It's all in a Name – Reed Family Linen

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It’s all in a Name

Surnames like Carter, Cooper and Fisher are derived historically from the occupations of people bearing these names – for instance wheelwrights, barrel makers and fishermen. Other names such as Waller (stone mason), Chandler (candlemaker) or Smith (metal worker) are less obvious but are still clearly linked to a distinct trade and profession.

Other examples of this derivation of common surnames abound in our society today. If you know a “Mr Coleman” then his ancestors were probably charcoal makers, or if you meet a “Mrs Walker” then her forefathers may have been involved in the processing of cloth or leather by trampling it under foot in baths of water.

We are all curious about the history behind our names, and about how and why we came to be called by them. For our Christian names we can usually trace them back to older members in our family, or more recently to particular fashionable trends and well known personalities – the name Winston was popular for boys in 1965, and many baby girls were called Diana in 1998.

Our parents and grandparents have the power to choose and determine forenames generation by generation. But our last names are fixed, unchangeable and sometimes uncomfortable – do you know a Mr Hickinbottom, or a Mrs Hardmeat, or even John Gotobedde who lived in Cambridge in 1269?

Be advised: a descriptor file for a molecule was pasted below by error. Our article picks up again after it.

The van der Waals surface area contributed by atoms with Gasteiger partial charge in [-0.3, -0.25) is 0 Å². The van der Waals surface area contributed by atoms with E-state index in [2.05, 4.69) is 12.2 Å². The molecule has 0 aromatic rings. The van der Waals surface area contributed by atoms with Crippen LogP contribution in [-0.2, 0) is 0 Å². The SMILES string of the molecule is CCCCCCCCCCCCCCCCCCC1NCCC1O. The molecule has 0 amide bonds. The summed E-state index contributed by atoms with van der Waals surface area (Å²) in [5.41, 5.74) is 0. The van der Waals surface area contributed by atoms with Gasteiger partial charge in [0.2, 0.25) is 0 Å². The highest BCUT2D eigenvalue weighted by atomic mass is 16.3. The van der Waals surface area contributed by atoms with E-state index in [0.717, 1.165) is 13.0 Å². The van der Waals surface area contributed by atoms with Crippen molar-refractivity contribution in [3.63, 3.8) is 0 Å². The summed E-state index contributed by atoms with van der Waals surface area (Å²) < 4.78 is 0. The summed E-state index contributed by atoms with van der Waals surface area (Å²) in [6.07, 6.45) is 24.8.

Whilst our parents have a lot of control over deciding our first names, they have little or no control over our surnames. These names are inherited from past generations and generally give us a clue as to where our ancestors came from, and what profession they followed for a living. In our own family’s case we have researched and traced the name “REED” – and the results have been surprising.

We had always thought that our surname Reed was derived from our Norwegian ancestors from the East coast of Scotland where arriving Vikings in the Middle Ages were observed to have red hair and were dubbed “RED” which over time morphed into “REED” – but this appears not to be the case for our family. Rather than tracing our origins back to swashbuckling marauders from Scandinavia, we have found that our surname derives from a relatively new product and working occupation – that of weaving which began in North West England in the early 1800’s.

To research the surname Reed it can be confusing as there are several other spellings of the name such as Read, Reade or Reid. Nearly all of these originate in the North of England or Scotland, but only one spelling has a direct link to the textile industry.

Reed men were a bit like piano tuners.

It turns out that the surname Reed relates to a specific part of the loom and the weaving process called a “reed”. To many people the noun reed refers to the plant growing in shallow water where Moses was found, or the vibrating membrane in a clarinet or an oboe which produces their distinctive sound. But for myself who worked for pocket money sweeping the weaving shed in our family mill at Blacko in Lancashire aged 12, the word reed referred to only one thing. In the factory there was a whole room filled with “reeds” – all catalogued and stored on special shelves so that they remained rust free and didn’t bend. The “reed” was one of the most important parts of the loom and the cotton weaving process.